In this blog post Ryan Jessop – Data Scientist @ Carbon by Clicksco – takes us through the importance of Clickstream analysis, the challenges it brings and the ultimate benefits.
Online user browsing generates vast quantities of typically unexploited data. Investigating this data can be of substantial value to online businesses, such as targeted advertising and personalised web pages, and statistics can play a key role by providing the appropriate tools for exploration, modelling, and inference.
The three main problems we will explore are:
- Cleaning a time-based variable
- Classifying online behaviour
- Predicting an online purchase.
Our challenge is to use statistical methods and machine learning to discover patterns in online browsing behaviour.
The data takes the form of an anonymous digital footprint or profile associated with each unique visitor to any of the web pages within the Carbon network, which collects, manages, and leverages this data. It’s important to emphasise that.
Carbon is a cloud-based Audience Management Platform (AMP), and a key goal is to develop statistical solutions that can be incorporated into its toolset.
Each online profile is constructed from a sequence of page visits (a clickstream) in which the key variables are: timestamps, web page structure, demographics and device information.
This comprises of 59 variables for each 10M individual page visits associated with 3M unique profiles on a daily basis. Given the scale of this problem, the process of collecting, storing and managing this data is a non-trivial process.
When scoping the research project area, we swiftly became aware that the size of the data would make accessing the problem challenging.
To build successful applied statistical models, we would need to expand our knowledge and expertise into new technologies.
As a data scientist working at Carbon, collaboration with developers and utilising a range of the cutting-edge technologies for big data processing and analysis is essential to finding and creating solutions. We aim to develop statistical models exploiting cluster-computing using Apache Spark.
Data Exploration and Cleaning
Prior to our research, we expected the length of time spent of web pages to be a strong indicator of the intent to make an online purchase, i.e. a conversion. Hence, we explored the distribution of the variable session duration – measured in seconds.
Before we can begin any analysis, we require clean data, that is free from outliers and other anomalies. This improves the reliability and value of our data and creates robustness of our statistical models.
We expected to see an exponential decay curve, but note the significant peaks in the data.
This led to a discovery of an artificially created heartbeat, which checks for user activity of the web page.
By labelling these events, we were able to distinguish between the spikes and the underlying distribution, controlling the structure and definition of the variable.
The difference when we label the data and split the original distribution, allows us to model the variable more accurately using a Weibull (1.0,8.2) distribution.
Our goal is to model the browsing journey and probability of conversion, using clickstream data. This will affect targeted personalised advertising, making a data-driven decision to display advertising content.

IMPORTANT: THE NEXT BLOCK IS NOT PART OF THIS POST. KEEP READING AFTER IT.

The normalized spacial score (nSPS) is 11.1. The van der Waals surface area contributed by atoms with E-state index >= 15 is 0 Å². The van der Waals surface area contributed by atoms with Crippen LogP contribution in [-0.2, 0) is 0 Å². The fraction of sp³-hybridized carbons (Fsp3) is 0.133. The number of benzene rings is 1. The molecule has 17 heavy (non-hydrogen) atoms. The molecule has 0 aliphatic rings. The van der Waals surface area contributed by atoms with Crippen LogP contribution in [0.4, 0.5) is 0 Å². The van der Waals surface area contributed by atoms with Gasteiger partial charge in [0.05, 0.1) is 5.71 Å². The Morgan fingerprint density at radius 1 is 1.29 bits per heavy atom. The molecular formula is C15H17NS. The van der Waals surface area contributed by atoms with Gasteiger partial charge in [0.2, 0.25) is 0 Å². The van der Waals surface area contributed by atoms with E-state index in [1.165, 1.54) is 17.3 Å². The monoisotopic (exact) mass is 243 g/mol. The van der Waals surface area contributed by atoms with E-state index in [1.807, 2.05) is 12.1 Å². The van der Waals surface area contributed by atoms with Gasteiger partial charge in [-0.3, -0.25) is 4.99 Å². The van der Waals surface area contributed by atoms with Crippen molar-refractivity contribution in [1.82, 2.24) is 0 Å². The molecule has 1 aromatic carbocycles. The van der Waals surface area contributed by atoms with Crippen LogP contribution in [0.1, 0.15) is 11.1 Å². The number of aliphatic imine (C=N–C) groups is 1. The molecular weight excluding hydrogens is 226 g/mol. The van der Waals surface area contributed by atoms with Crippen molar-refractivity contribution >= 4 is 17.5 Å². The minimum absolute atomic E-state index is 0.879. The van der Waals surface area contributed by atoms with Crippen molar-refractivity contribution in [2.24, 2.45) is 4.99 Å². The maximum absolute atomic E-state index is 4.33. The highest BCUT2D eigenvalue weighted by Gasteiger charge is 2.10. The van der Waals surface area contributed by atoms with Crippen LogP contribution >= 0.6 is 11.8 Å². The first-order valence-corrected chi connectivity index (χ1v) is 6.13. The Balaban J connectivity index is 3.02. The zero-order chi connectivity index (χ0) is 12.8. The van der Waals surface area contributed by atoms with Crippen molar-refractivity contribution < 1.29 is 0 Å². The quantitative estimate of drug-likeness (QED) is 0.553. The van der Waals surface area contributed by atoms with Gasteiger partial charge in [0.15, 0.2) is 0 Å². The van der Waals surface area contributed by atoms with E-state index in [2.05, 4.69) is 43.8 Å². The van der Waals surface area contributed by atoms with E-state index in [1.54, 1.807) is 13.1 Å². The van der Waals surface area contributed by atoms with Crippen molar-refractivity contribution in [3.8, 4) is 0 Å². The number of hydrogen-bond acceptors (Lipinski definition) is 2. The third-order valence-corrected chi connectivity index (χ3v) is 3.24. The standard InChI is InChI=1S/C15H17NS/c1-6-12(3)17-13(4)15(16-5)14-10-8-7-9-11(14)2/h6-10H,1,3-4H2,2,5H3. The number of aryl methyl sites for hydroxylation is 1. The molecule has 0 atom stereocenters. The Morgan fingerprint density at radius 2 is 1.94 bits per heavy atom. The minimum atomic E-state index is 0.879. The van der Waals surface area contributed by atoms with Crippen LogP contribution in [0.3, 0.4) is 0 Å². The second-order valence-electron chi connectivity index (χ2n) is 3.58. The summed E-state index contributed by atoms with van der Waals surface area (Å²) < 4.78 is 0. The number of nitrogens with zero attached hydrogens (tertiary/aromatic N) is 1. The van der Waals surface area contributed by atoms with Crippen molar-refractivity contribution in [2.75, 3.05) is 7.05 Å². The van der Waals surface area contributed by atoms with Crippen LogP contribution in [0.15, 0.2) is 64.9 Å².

We use a mixture of continuous, categorical and discrete variables, aggregated to the session level, some examples are:
- number of page visits
- time since previous session
- current/previous session duration
- device type
- time of day
- number of previous sessions/conversions
There are 23 terms in the model and we used the Spark Machine Learning library to create a logistic regression model using over 3 million observations.
We model checkout purchases within the furniture e-commerce segment of Carbon data, and we display a sample of the coefficients estimate outputs from the logistic regression model. The positive coefficient for the number of previous page visits suggests as this variable increases, we will predict a higher probability of conversion.
Below, the confusion matrix determines the success of this particular model on a small sample of test data. Overall, the model under predicts actual conversions but provides too many false positives. We are investigating outliers that are possibly affecting the model.
Predicting conversions can be further explored using a Markov chain model to identify states and transitions to represent a customer’s path through the website. With enough data we are able to identify probabilities of a user moving from one state to another which then allows us to discover common sequences of states. In real-time, predicting profiles that are likely to follow similar behaviour patterns to known conversions, will have a critical impact on targeted advertising. The states, correspond to page types such as: home, article, search result, subscription.
If the chain is currently in state , then it moves to state at the next step with a probability denoted by .
Below is a heat map of page type transition probabilities for a publisher, which we can use to find the probability of a subscription in real-time.
Focusing on the subscription column suggests we should focus attention on Competition Article pages to incentivise traffic. It could also suggest further structural changes that the publisher could make to increase the volume of traffic to the Subscription web page such as providing more navigation links from Articles and Tier 1 or Tier 2 pages to Competition Article pages.
In summary, big data, created by internet browsing, is noisy and needs careful cleaning and preprocessing. Once this has been done, statistical approaches can be used to identify consumer behaviours which lead to personalisation and higher quality targeted advertising.
Author: Ryan Jessop, Data Scientist @ Carbon by Clicksco